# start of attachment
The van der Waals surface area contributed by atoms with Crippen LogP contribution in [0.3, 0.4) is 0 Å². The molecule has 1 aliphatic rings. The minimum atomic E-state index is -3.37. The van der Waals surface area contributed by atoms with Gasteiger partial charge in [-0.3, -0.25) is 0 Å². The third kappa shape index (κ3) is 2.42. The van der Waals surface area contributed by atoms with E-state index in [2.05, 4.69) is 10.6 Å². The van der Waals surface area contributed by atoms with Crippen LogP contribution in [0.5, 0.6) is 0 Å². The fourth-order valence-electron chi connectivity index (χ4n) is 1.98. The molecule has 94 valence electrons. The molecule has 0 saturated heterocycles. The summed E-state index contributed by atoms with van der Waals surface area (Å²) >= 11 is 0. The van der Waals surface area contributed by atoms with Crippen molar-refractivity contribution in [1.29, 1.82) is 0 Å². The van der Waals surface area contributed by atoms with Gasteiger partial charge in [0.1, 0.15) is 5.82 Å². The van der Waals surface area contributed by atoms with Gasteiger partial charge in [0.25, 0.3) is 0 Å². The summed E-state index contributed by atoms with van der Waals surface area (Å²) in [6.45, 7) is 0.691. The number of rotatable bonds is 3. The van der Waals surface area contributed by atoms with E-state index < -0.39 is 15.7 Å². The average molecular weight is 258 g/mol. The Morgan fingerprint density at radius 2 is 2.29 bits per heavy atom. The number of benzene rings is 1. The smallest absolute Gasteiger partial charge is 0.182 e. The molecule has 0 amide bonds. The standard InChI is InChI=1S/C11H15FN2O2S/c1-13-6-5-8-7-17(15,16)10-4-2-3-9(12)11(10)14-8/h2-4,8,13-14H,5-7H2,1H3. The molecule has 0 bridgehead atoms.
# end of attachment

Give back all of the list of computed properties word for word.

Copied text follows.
The van der Waals surface area contributed by atoms with Crippen LogP contribution in [0.3, 0.4) is 0 Å². The molecule has 1 aliphatic rings. The minimum atomic E-state index is -3.37. The van der Waals surface area contributed by atoms with Gasteiger partial charge in [-0.3, -0.25) is 0 Å². The third kappa shape index (κ3) is 2.42. The van der Waals surface area contributed by atoms with E-state index in [2.05, 4.69) is 10.6 Å². The van der Waals surface area contributed by atoms with Crippen LogP contribution in [0.5, 0.6) is 0 Å². The fourth-order valence-electron chi connectivity index (χ4n) is 1.98. The molecule has 94 valence electrons. The molecule has 0 saturated heterocycles. The summed E-state index contributed by atoms with van der Waals surface area (Å²) >= 11 is 0. The van der Waals surface area contributed by atoms with Crippen molar-refractivity contribution in [1.29, 1.82) is 0 Å². The van der Waals surface area contributed by atoms with Gasteiger partial charge in [0.1, 0.15) is 5.82 Å². The van der Waals surface area contributed by atoms with Gasteiger partial charge in [0.25, 0.3) is 0 Å². The summed E-state index contributed by atoms with van der Waals surface area (Å²) in [6.45, 7) is 0.691. The number of rotatable bonds is 3. The van der Waals surface area contributed by atoms with E-state index < -0.39 is 15.7 Å². The average molecular weight is 258 g/mol. The Morgan fingerprint density at radius 2 is 2.29 bits per heavy atom. The number of benzene rings is 1. The smallest absolute Gasteiger partial charge is 0.182 e. The molecule has 0 amide bonds. The standard InChI is InChI=1S/C11H15FN2O2S/c1-13-6-5-8-7-17(15,16)10-4-2-3-9(12)11(10)14-8/h2-4,8,13-14H,5-7H2,1H3. The molecule has 0 bridgehead atoms.